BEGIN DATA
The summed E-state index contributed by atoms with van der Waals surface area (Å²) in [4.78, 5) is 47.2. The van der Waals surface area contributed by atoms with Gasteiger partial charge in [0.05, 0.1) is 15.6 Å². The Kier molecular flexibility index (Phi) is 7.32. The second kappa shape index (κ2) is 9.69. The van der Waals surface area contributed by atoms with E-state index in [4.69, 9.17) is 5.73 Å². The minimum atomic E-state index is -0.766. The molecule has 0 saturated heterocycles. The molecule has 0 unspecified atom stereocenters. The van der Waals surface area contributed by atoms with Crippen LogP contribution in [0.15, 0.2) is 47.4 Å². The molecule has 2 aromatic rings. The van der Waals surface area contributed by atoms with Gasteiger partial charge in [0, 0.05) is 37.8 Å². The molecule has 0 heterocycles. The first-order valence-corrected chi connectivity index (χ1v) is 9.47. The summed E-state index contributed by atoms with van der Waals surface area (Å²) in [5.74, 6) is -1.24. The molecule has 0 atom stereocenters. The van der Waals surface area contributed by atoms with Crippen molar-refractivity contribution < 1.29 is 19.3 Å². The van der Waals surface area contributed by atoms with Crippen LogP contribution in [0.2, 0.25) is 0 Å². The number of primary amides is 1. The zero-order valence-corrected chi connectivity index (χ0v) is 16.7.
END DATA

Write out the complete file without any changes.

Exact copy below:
The summed E-state index contributed by atoms with van der Waals surface area (Å²) in [4.78, 5) is 47.2. The van der Waals surface area contributed by atoms with Gasteiger partial charge in [0.05, 0.1) is 15.6 Å². The Kier molecular flexibility index (Phi) is 7.32. The second kappa shape index (κ2) is 9.69. The van der Waals surface area contributed by atoms with E-state index in [4.69, 9.17) is 5.73 Å². The minimum atomic E-state index is -0.766. The molecule has 0 saturated heterocycles. The molecule has 0 unspecified atom stereocenters. The van der Waals surface area contributed by atoms with Crippen LogP contribution in [0.15, 0.2) is 47.4 Å². The molecule has 2 aromatic rings. The van der Waals surface area contributed by atoms with Gasteiger partial charge in [0, 0.05) is 37.8 Å². The molecule has 0 heterocycles. The first-order valence-corrected chi connectivity index (χ1v) is 9.47. The summed E-state index contributed by atoms with van der Waals surface area (Å²) in [5.74, 6) is -1.24. The molecule has 0 atom stereocenters. The van der Waals surface area contributed by atoms with Crippen molar-refractivity contribution < 1.29 is 19.3 Å². The van der Waals surface area contributed by atoms with Crippen LogP contribution in [0.2, 0.25) is 0 Å². The number of primary amides is 1. The zero-order valence-corrected chi connectivity index (χ0v) is 16.7.